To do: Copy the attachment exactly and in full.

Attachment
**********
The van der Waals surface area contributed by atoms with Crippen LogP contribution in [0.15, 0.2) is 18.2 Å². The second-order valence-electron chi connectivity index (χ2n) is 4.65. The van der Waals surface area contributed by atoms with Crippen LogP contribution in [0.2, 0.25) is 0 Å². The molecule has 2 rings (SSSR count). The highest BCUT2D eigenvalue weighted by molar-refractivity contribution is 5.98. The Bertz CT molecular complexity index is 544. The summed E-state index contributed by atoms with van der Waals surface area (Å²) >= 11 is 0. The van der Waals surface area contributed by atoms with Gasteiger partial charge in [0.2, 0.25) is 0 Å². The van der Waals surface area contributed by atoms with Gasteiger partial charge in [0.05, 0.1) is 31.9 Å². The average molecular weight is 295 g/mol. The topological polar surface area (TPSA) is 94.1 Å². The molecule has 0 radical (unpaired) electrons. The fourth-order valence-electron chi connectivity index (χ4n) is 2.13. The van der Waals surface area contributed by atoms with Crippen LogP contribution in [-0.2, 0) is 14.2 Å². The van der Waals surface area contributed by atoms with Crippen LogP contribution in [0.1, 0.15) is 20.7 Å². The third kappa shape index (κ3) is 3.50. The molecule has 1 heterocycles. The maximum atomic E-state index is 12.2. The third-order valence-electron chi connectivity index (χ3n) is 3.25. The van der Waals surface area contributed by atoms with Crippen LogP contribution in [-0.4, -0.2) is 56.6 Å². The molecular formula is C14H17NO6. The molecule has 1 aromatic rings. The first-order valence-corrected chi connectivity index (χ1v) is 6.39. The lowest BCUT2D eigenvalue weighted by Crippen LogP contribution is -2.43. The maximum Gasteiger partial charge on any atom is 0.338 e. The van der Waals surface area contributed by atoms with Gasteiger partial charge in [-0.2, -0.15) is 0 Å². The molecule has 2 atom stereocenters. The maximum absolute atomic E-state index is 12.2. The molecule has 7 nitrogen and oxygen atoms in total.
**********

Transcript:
The van der Waals surface area contributed by atoms with Crippen LogP contribution in [0.15, 0.2) is 18.2 Å². The second-order valence-electron chi connectivity index (χ2n) is 4.65. The van der Waals surface area contributed by atoms with Crippen LogP contribution in [0.2, 0.25) is 0 Å². The molecule has 2 rings (SSSR count). The highest BCUT2D eigenvalue weighted by molar-refractivity contribution is 5.98. The Bertz CT molecular complexity index is 544. The summed E-state index contributed by atoms with van der Waals surface area (Å²) >= 11 is 0. The van der Waals surface area contributed by atoms with Gasteiger partial charge in [0.2, 0.25) is 0 Å². The van der Waals surface area contributed by atoms with Gasteiger partial charge in [0.05, 0.1) is 31.9 Å². The average molecular weight is 295 g/mol. The topological polar surface area (TPSA) is 94.1 Å². The molecule has 0 radical (unpaired) electrons. The fourth-order valence-electron chi connectivity index (χ4n) is 2.13. The van der Waals surface area contributed by atoms with Crippen LogP contribution in [-0.2, 0) is 14.2 Å². The van der Waals surface area contributed by atoms with Crippen LogP contribution in [0.1, 0.15) is 20.7 Å². The third kappa shape index (κ3) is 3.50. The molecule has 1 heterocycles. The maximum atomic E-state index is 12.2. The third-order valence-electron chi connectivity index (χ3n) is 3.25. The van der Waals surface area contributed by atoms with Crippen LogP contribution in [-0.4, -0.2) is 56.6 Å². The molecular formula is C14H17NO6. The molecule has 1 aromatic rings. The first-order valence-corrected chi connectivity index (χ1v) is 6.39. The lowest BCUT2D eigenvalue weighted by Crippen LogP contribution is -2.43. The maximum Gasteiger partial charge on any atom is 0.338 e. The van der Waals surface area contributed by atoms with Gasteiger partial charge in [-0.2, -0.15) is 0 Å². The molecule has 2 atom stereocenters. The maximum absolute atomic E-state index is 12.2. The molecule has 7 nitrogen and oxygen atoms in total.